Friday, March 10, 2017
Before I Fall
BEFORE I FALL (Ry Russo-Young, 2017)
High school senior Samantha Kingston (Zoey Deutch) wakes up on February 12 expecting it to be an eventful day. It is, just not in any way she could have imagined. In BEFORE I FALL Samantha and her friends are on the way home from a party when they are in a terrible car accident. Dying in the crash jolts her awake only to discover that it is February 12 again. At first Samantha thinks she just had a bad dream, but as the day progresses, she finds that everything is repeating. The more Samantha learns what happens on this fateful day, the more determined she is to change the events. Nevertheless, altering her actions seems to have no effect on the loop she is inhabiting.
While much is at stake in BEFORE I FALL, this teen drama variation on GROUNDHOG DAY lacks the richness of the obvious influence for the young adult novel on which the film is based. Related to that, part of the problem exists in not having a clear sense of Samantha’s character before metaphysical complications enter her life. She runs with the popular crowd at school yet doesn’t seem as deserving of such a drastic lesson, unlike Bill Murray’s arrogant weatherman. The arc she travels from insensitivity to enlightenment covers just a small amount of ground. Occupying this purgatory is an unduly harsh penalty for what amounts to a mystical experience in encouraging greater empathy.
The relative mildness of Samantha’s shortcomings can make a significant portion of BEFORE I FALL dramatically unsatisfying. Is such an unhappy circumstance foisted upon her really merited for a teenager who can be a little sharp with her younger sister and mother and less than charitable toward some classmates? Although this aspect can work against the film, it leads to a philosophically nuanced observation by the end. It’s bold for BEFORE I FALL to posit that the small deficiencies in kindness can have ruinous results. Samantha may just make a tiny impression on the world, but the butterfly effect’s amplification of such words and actions means that she’s helping to spread negativity, even if it is invisible. The film isn’t couched in religious terms, yet it reveals itself to be an exercise in following the Golden Rule.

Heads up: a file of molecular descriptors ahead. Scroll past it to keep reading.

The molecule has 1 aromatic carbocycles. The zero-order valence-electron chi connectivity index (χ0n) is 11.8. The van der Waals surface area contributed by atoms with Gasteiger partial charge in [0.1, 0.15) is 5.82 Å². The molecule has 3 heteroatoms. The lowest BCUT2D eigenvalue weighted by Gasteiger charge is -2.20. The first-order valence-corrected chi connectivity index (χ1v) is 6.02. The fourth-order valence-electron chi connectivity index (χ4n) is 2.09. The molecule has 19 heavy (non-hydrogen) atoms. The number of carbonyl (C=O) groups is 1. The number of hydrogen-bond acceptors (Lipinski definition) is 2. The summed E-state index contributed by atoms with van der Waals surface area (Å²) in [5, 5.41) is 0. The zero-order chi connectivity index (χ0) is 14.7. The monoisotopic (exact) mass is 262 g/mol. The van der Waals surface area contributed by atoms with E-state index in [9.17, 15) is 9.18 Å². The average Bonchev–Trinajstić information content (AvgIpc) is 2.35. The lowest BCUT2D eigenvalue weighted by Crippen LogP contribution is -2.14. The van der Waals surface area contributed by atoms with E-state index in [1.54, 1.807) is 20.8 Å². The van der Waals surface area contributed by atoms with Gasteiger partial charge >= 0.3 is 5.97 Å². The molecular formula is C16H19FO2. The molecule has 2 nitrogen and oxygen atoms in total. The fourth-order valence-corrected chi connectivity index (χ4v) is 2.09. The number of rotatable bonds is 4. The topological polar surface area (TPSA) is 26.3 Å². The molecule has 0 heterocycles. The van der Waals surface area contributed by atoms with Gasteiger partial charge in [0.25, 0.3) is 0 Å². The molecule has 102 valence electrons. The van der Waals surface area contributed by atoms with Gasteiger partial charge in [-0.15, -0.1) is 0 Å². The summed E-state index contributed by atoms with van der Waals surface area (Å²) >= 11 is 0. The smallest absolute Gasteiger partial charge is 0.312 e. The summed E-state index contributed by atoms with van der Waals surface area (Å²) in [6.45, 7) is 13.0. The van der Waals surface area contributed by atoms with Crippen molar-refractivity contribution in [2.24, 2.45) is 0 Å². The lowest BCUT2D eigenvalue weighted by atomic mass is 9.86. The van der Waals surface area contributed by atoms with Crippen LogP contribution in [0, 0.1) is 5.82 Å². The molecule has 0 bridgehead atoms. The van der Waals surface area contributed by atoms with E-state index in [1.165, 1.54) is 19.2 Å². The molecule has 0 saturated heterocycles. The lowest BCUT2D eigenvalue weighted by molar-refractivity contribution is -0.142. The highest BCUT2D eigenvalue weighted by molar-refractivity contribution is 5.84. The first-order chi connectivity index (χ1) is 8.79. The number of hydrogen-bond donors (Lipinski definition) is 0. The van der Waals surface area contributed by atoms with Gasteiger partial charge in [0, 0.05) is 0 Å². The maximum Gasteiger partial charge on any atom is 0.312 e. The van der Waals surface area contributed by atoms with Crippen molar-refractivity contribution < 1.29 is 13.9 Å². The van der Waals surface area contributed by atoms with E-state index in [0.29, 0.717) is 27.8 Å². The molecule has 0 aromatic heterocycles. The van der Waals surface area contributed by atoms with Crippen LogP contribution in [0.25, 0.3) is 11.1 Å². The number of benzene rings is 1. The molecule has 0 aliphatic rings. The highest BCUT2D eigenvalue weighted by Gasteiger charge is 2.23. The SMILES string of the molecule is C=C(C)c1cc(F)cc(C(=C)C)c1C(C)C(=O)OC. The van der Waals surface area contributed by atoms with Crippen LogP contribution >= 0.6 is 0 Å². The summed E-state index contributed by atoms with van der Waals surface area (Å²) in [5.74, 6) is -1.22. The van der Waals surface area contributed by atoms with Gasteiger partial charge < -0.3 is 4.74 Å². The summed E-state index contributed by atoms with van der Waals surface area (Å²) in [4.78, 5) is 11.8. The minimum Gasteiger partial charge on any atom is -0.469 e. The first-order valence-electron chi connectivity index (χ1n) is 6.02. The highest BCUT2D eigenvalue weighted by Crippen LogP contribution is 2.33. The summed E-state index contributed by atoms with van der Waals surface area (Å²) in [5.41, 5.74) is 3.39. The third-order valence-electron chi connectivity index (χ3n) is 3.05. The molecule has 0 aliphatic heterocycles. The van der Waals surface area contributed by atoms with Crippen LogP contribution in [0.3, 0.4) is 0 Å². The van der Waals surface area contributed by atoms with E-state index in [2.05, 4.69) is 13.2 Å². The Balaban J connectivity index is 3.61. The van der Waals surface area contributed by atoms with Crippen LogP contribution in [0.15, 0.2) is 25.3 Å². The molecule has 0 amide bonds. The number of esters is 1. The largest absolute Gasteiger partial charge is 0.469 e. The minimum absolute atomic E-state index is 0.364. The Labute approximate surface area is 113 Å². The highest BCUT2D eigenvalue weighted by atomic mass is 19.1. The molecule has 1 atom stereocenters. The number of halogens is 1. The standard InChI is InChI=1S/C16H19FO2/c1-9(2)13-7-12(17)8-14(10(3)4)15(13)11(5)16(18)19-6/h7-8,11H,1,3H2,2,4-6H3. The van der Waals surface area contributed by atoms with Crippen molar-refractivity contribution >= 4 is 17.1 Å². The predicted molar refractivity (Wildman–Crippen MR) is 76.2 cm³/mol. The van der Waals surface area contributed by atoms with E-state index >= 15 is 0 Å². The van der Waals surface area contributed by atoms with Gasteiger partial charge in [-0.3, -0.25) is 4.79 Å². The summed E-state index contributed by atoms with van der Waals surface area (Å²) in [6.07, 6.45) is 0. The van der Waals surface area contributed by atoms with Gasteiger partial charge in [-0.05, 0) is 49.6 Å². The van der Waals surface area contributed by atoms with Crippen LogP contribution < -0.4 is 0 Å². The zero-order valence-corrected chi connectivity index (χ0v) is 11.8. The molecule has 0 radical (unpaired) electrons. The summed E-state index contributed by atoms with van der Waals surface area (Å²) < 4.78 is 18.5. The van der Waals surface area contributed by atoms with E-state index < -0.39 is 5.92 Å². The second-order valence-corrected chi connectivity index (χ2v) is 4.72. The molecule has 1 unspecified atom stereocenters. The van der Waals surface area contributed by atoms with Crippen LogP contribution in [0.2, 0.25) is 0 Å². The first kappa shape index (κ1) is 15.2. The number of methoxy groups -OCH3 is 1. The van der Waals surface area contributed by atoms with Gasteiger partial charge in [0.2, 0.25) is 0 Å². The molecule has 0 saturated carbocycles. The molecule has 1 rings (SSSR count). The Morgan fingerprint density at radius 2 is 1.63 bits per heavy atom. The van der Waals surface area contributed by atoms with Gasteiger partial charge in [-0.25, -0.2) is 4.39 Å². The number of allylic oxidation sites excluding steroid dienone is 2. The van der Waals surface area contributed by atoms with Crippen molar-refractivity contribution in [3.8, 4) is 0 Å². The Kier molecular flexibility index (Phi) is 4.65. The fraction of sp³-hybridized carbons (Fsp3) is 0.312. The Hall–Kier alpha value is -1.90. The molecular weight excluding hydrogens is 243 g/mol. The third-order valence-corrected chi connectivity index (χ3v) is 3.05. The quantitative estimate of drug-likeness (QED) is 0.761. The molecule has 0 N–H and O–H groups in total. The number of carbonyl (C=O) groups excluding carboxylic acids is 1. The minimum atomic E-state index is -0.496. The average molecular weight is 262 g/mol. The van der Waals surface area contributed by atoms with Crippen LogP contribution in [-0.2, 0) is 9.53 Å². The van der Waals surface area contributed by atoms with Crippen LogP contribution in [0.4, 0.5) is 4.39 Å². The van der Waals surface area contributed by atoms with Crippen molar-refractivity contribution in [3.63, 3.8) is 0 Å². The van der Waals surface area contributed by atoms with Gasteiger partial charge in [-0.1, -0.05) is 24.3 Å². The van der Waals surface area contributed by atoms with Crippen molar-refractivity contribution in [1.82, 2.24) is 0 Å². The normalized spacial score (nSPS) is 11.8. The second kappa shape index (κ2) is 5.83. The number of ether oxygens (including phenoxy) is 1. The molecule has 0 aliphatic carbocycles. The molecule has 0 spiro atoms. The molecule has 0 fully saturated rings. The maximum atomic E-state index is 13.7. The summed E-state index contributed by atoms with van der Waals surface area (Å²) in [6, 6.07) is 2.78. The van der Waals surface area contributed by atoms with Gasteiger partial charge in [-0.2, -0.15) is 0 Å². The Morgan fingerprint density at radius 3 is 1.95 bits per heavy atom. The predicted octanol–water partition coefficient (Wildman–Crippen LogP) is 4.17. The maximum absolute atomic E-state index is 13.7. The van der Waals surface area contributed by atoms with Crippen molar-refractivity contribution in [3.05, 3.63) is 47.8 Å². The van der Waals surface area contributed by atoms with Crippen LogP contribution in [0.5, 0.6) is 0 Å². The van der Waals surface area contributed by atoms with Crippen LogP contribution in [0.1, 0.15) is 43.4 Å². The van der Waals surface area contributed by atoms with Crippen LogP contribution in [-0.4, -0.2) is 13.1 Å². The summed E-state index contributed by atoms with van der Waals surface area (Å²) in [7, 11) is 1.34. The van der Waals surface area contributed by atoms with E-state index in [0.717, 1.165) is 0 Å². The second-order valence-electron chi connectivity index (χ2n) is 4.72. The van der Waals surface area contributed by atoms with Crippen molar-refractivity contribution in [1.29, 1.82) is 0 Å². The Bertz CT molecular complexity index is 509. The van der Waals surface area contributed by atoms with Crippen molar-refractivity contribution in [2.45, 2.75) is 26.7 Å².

Deutch is an open performer who projects fundamental decency to the point that it can be hard to believe that she’s as bratty and self-involved as the film needs her to be. It’s less a fault of the actress than it is of the screenwriter and director. Samantha’s sensitive and searching qualities are never in doubt when Deutch is called upon to confront the challenge before her. BEFORE I FALL succeeds based on watching how her character responds to the test.